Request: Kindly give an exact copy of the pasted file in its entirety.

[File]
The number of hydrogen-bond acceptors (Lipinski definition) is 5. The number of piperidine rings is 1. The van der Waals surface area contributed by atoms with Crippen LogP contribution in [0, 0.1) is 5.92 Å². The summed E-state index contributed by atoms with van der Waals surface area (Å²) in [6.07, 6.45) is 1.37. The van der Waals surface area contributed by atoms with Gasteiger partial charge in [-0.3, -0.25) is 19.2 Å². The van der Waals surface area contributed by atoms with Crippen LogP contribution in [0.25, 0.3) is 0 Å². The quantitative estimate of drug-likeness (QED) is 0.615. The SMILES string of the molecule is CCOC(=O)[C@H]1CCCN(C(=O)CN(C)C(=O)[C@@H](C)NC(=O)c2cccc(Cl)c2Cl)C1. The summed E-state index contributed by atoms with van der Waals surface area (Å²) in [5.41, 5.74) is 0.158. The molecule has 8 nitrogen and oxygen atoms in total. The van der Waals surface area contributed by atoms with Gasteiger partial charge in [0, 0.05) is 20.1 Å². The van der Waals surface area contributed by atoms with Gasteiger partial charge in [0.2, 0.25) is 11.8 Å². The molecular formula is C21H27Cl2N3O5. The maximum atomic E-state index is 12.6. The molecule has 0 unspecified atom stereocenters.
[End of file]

The number of hydrogen-bond acceptors (Lipinski definition) is 5. The number of piperidine rings is 1. The van der Waals surface area contributed by atoms with Crippen LogP contribution in [0, 0.1) is 5.92 Å². The summed E-state index contributed by atoms with van der Waals surface area (Å²) in [6.07, 6.45) is 1.37. The van der Waals surface area contributed by atoms with Gasteiger partial charge in [-0.3, -0.25) is 19.2 Å². The van der Waals surface area contributed by atoms with Crippen LogP contribution in [0.25, 0.3) is 0 Å². The quantitative estimate of drug-likeness (QED) is 0.615. The SMILES string of the molecule is CCOC(=O)[C@H]1CCCN(C(=O)CN(C)C(=O)[C@@H](C)NC(=O)c2cccc(Cl)c2Cl)C1. The summed E-state index contributed by atoms with van der Waals surface area (Å²) in [5.41, 5.74) is 0.158. The molecule has 8 nitrogen and oxygen atoms in total. The van der Waals surface area contributed by atoms with Gasteiger partial charge in [0, 0.05) is 20.1 Å². The van der Waals surface area contributed by atoms with Gasteiger partial charge in [0.2, 0.25) is 11.8 Å². The molecular formula is C21H27Cl2N3O5. The maximum atomic E-state index is 12.6. The molecule has 0 unspecified atom stereocenters.